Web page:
Shane Fitzgerald

A portfolio of writing on politics and policy in Europe and Asia

Risky Business

In my last post, I argued that the business landscape in Asia is mined with political risks. This post will consider ways that companies operating in the region can manage those risks.

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Political Risk in a Brave New World

Economic history reminds of just how strange the recent fetishization of the free market really was. A free market based on economic ‘laws’ was always an intensely political object – constructed, regulated and protected by states. Yet investors accepted the premise because it let them ignore messy political questions and instead operate in an abstract realm of quantifiable probabilities. This pristine arena, promised and supported by finance-led globalisation and its flawed economic models, has in the last few years been trampled into a muddy field, mined with socio-political hazards. As Gillian Tett argues persuasively, we have  entered a new age of volatility, in politics and society as much as in finance and economics.

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Asian Views of Europe

What do people in Asia really think about the EU? What does Asia mean to Europeans? These are the kind of question that the Asia Europe Foundation (ASEF) was born to answer. Each year, the Singapore-based think tank commissions studies that investigate ‘the EU through the eyes of Asia’ and ‘Asia through the eyes of Europeans’. The projects gather information from thousands of news reports, hundreds of interviews with opinion leaders and an online survey of more than 12,000 citizens.

The results of this year’s studies were presented at a recent talk at the foundation’s HQ.  They show that, unlike ‘Africa’, ‘Latin America’ or ‘North America’, Europeans don’t really conceptualise Asia  as a regional entity at all. Instead, the rise of Asia is conflated with the rise of China, as the emerging giant dominates both news reports and Europeans’ ‘top-of-mind’ statements about the continent.

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Single Market Act Update 2012

Though Europe’s financial and sovereign debt crisis rumbles on and continues to dominate the Brussels policy-making agenda, it is important to also reflect on those medium and longer term EU policies which will play an important role in shaping the European economies in the years ahead.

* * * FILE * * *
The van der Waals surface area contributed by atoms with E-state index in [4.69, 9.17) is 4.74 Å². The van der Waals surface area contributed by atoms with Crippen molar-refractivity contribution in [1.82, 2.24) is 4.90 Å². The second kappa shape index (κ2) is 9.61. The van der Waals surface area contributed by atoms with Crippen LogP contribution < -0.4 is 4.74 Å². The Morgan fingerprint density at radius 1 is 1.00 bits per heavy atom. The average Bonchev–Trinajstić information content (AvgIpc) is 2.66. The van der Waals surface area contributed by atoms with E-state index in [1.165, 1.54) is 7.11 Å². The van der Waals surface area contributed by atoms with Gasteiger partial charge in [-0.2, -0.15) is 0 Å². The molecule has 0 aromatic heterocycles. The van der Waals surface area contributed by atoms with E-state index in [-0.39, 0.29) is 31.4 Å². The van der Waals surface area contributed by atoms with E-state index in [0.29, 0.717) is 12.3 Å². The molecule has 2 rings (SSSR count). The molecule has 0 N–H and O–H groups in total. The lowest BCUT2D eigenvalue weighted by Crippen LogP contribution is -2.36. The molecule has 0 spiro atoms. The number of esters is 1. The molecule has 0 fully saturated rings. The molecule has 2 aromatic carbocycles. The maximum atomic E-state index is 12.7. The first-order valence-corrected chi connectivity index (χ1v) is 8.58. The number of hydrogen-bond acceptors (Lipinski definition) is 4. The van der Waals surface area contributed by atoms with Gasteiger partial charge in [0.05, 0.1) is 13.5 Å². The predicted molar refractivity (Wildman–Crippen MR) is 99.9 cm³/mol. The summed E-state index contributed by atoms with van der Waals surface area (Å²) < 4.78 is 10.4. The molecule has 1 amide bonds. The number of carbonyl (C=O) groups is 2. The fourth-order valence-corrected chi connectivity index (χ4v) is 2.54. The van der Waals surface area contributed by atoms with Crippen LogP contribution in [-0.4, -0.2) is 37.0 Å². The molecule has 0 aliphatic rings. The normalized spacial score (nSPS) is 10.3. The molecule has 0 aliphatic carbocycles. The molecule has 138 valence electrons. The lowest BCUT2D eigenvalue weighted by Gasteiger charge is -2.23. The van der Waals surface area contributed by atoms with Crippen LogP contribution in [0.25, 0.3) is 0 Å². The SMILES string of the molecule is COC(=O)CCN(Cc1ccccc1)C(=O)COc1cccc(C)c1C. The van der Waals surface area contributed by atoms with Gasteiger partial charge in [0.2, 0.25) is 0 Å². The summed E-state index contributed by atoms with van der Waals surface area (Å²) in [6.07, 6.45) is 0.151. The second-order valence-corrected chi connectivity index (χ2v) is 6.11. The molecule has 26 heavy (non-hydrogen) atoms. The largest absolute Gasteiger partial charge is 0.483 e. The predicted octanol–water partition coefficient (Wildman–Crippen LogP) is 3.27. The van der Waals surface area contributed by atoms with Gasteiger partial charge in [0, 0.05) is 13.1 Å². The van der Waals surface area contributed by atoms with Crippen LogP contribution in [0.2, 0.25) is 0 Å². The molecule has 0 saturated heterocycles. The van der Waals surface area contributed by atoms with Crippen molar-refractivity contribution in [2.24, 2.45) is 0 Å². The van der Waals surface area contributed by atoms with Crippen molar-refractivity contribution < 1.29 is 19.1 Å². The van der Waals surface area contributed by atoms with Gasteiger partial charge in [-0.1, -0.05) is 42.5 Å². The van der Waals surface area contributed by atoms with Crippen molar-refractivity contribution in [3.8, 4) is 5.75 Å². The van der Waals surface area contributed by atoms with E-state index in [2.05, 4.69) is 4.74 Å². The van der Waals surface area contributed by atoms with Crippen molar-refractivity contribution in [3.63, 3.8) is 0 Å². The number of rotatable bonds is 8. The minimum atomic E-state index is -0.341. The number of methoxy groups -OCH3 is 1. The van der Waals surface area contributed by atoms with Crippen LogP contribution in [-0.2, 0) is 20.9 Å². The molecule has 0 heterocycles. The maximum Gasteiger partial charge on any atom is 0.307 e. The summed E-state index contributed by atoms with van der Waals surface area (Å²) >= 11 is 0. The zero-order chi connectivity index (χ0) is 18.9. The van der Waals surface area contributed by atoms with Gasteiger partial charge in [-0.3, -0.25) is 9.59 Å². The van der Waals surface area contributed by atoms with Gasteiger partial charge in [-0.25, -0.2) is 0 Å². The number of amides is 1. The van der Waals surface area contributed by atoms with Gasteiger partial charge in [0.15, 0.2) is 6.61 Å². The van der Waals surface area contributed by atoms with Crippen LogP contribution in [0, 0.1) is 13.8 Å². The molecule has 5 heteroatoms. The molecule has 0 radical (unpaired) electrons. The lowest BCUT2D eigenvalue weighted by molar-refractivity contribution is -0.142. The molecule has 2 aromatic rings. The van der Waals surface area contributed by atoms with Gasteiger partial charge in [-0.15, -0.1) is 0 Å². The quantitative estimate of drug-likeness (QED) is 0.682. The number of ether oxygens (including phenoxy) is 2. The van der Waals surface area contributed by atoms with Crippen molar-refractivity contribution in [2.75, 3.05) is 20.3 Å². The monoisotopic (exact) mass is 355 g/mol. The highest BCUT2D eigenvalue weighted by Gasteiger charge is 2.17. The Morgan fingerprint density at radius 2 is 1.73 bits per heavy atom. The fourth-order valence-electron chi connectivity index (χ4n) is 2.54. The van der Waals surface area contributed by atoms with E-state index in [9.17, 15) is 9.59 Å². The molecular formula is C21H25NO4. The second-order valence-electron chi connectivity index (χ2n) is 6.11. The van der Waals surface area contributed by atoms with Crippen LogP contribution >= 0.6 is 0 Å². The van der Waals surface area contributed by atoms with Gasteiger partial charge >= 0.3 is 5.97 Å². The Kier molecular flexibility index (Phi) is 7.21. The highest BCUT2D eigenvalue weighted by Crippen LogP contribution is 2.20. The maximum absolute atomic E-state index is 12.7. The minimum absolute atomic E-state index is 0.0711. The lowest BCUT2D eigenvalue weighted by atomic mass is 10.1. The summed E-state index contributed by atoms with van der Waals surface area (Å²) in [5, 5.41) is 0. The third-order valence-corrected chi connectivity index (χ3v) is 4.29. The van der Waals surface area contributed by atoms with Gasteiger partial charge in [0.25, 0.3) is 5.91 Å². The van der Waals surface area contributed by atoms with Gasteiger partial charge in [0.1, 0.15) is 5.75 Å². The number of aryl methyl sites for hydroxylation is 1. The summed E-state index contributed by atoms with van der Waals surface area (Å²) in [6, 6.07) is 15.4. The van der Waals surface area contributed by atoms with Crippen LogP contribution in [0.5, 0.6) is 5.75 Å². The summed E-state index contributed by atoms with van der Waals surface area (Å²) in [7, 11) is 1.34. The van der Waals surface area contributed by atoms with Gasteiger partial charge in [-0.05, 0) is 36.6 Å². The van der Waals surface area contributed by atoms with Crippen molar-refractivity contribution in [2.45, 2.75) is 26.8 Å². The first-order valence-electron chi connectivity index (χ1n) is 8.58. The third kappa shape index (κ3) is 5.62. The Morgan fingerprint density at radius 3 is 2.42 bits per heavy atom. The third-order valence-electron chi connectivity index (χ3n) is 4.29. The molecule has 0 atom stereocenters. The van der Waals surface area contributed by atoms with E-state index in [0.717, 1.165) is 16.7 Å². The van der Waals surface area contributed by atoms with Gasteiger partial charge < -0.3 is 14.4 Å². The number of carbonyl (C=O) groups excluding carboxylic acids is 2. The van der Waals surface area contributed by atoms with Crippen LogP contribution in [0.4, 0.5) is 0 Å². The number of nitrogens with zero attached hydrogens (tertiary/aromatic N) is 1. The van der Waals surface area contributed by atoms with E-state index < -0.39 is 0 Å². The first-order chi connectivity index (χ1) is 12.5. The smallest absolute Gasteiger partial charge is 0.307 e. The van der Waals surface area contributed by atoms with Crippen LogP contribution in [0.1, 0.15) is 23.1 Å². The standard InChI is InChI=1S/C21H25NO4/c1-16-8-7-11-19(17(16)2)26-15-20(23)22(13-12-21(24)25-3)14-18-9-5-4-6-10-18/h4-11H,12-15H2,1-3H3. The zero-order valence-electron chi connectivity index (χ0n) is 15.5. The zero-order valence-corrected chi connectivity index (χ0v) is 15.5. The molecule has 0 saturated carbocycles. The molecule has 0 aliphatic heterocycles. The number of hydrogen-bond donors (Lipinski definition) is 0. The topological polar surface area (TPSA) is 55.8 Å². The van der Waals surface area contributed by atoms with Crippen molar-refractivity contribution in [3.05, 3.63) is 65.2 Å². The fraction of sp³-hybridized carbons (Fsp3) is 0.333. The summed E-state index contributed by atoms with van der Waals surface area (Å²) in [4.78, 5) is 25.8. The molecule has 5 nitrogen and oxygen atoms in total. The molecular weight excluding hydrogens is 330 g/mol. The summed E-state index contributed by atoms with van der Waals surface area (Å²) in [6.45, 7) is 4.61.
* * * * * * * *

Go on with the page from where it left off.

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Record High for Eurozone Unemployment

Yesterday, the IIEA published the latest in our series of infographics on European economic issues, this time devoted to the crucial and under-reported issue of EU unemployment.

Today, Eurostat published its latest ‘Euroindicator‘ on unemployment, showing further increases in the EU27 joblessness rate from 9.7% to 9.8% and in the euro area rate from 10.2% to 10.3%.

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Europe’s New Sovereign Default Regime

Trinity College Dublin’s Institute for International Integration Studies and its Policy Institute jointly hosted a seminar yesterday on the European sovereign debt crisis. Chaired by Prof. Philip R. Lane, the seminar heard from a host of leading international experts.

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Fixing Finance (Continued…)

After playing a strong role in negotiations over the ‘six-pack’ of economic governance legislation that has formed the core of the EU’s policy response to the Eurozone sovereign debt crisis, the European Parliament’s Economic and Monetary Affairs (ECON) Committee now turns part of its attention back to the no-less imperative task of financial regulatory reform.

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Euro Crisis Comment Roundup III

This post rounds up some interesting reports and analyses of the European economy and the Eurozone crisis that have been published in the last week or two.

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Euro Crisis Comment Roundup II

The euro crisis rumbled on ominously through the week though there was a diversion for EU nerds in the form of the annual State of the Union address, delivered by Commission President Barroso to the European Parliament on Wednesday. As well as reiterating the EU’s support for Greece and defending the role of the Commission and the EU’s ‘community method’, Barroso reaffirmed his organisation’s support for a financial transaction tax (FTT) as a way of clawing back some money from the wayward banking sector. He expanded on his remarks during an interview with the German daily Süddeutsche Zeitung on Friday, covered here by Spiegel online.

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Euro Crisis Comment Roundup

It has been another hairy week in European markets as shares in French banks have swung wildly, the Swiss banking giant UBS was shaken by a ‘rogue trading’ loss of $2bn, and European finance ministers held yet another crisis meeting, this time with US Treasury Secretary Timothy Giethner making a guest appearance.

It can be hard to keep up with the pace of events in this escalating crisis, never mind with the relentless stream of commentary, criticism and policy prescriptions from economists, politicians and journalists.

There have however been some worthwhile contributions to the debate in the last few days. This post is an attempt to round some of them up. Please feel free to add your own links in the comment section.

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